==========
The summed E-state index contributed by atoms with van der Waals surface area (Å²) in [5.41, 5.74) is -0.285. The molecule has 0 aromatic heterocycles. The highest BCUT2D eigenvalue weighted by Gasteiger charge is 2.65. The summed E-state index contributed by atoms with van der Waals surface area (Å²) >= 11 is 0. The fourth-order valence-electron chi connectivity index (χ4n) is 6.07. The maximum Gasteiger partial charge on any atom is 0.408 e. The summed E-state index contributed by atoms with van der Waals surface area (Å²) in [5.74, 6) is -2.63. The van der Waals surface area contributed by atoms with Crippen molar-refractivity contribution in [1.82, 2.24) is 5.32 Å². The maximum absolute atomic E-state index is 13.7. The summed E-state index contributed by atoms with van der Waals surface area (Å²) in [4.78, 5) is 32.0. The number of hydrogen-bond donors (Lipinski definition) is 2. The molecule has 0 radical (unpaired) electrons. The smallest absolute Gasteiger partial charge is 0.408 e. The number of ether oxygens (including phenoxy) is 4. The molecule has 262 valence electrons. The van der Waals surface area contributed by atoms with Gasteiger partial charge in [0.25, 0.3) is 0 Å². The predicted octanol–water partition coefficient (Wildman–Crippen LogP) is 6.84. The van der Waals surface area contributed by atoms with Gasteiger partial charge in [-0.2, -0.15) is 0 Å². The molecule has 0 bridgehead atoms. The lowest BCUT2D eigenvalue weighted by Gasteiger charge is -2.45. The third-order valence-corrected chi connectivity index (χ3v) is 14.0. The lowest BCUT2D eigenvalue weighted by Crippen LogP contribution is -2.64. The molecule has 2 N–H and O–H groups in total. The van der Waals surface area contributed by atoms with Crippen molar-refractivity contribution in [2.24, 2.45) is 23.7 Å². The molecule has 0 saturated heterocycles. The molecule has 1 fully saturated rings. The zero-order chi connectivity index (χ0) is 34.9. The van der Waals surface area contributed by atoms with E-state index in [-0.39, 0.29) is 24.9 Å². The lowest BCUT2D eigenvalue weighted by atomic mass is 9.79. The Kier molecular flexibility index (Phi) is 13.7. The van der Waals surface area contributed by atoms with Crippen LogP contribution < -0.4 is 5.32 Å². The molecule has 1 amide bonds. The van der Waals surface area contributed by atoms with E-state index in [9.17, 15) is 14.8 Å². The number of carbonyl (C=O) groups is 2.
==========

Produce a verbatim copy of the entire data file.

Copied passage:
The summed E-state index contributed by atoms with van der Waals surface area (Å²) in [5.41, 5.74) is -0.285. The molecule has 0 aromatic heterocycles. The highest BCUT2D eigenvalue weighted by Gasteiger charge is 2.65. The summed E-state index contributed by atoms with van der Waals surface area (Å²) >= 11 is 0. The fourth-order valence-electron chi connectivity index (χ4n) is 6.07. The maximum Gasteiger partial charge on any atom is 0.408 e. The summed E-state index contributed by atoms with van der Waals surface area (Å²) in [5.74, 6) is -2.63. The van der Waals surface area contributed by atoms with Crippen molar-refractivity contribution in [1.82, 2.24) is 5.32 Å². The maximum absolute atomic E-state index is 13.7. The summed E-state index contributed by atoms with van der Waals surface area (Å²) in [4.78, 5) is 32.0. The number of hydrogen-bond donors (Lipinski definition) is 2. The molecule has 0 radical (unpaired) electrons. The smallest absolute Gasteiger partial charge is 0.408 e. The number of ether oxygens (including phenoxy) is 4. The molecule has 262 valence electrons. The van der Waals surface area contributed by atoms with Gasteiger partial charge in [0.25, 0.3) is 0 Å². The predicted octanol–water partition coefficient (Wildman–Crippen LogP) is 6.84. The van der Waals surface area contributed by atoms with Gasteiger partial charge in [-0.2, -0.15) is 0 Å². The molecule has 0 bridgehead atoms. The lowest BCUT2D eigenvalue weighted by Gasteiger charge is -2.45. The third-order valence-corrected chi connectivity index (χ3v) is 14.0. The lowest BCUT2D eigenvalue weighted by Crippen LogP contribution is -2.64. The molecule has 2 N–H and O–H groups in total. The van der Waals surface area contributed by atoms with Crippen molar-refractivity contribution in [2.24, 2.45) is 23.7 Å². The molecule has 0 saturated heterocycles. The molecule has 1 fully saturated rings. The zero-order chi connectivity index (χ0) is 34.9. The van der Waals surface area contributed by atoms with E-state index in [-0.39, 0.29) is 24.9 Å². The lowest BCUT2D eigenvalue weighted by atomic mass is 9.79. The Kier molecular flexibility index (Phi) is 13.7. The van der Waals surface area contributed by atoms with Crippen LogP contribution < -0.4 is 5.32 Å². The molecule has 1 amide bonds. The van der Waals surface area contributed by atoms with E-state index in [9.17, 15) is 14.8 Å². The number of carbonyl (C=O) groups is 2.